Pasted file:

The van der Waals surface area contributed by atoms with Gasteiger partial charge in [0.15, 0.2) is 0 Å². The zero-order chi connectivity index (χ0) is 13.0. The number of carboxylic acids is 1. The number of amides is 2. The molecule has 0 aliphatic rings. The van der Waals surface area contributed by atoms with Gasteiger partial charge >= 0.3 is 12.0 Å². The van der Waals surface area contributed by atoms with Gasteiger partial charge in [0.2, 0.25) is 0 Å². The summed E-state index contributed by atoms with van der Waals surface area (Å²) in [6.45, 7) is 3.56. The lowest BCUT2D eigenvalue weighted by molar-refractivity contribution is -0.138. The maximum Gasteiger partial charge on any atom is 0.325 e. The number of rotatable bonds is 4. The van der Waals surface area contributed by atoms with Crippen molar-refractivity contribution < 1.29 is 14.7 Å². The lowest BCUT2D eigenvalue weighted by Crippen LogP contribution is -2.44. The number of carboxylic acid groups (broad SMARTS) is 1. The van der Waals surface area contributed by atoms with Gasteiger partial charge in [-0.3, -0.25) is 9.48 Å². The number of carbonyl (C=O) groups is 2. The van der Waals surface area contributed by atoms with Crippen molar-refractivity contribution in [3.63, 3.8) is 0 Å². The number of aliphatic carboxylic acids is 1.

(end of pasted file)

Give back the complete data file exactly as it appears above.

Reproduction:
The van der Waals surface area contributed by atoms with Gasteiger partial charge in [0.15, 0.2) is 0 Å². The zero-order chi connectivity index (χ0) is 13.0. The number of carboxylic acids is 1. The number of amides is 2. The molecule has 0 aliphatic rings. The van der Waals surface area contributed by atoms with Gasteiger partial charge >= 0.3 is 12.0 Å². The van der Waals surface area contributed by atoms with Gasteiger partial charge in [0.2, 0.25) is 0 Å². The summed E-state index contributed by atoms with van der Waals surface area (Å²) in [6.45, 7) is 3.56. The lowest BCUT2D eigenvalue weighted by molar-refractivity contribution is -0.138. The maximum Gasteiger partial charge on any atom is 0.325 e. The number of rotatable bonds is 4. The van der Waals surface area contributed by atoms with Crippen molar-refractivity contribution < 1.29 is 14.7 Å². The lowest BCUT2D eigenvalue weighted by Crippen LogP contribution is -2.44. The number of carboxylic acid groups (broad SMARTS) is 1. The van der Waals surface area contributed by atoms with Gasteiger partial charge in [-0.3, -0.25) is 9.48 Å². The number of carbonyl (C=O) groups is 2. The van der Waals surface area contributed by atoms with Crippen molar-refractivity contribution in [3.63, 3.8) is 0 Å². The number of aliphatic carboxylic acids is 1.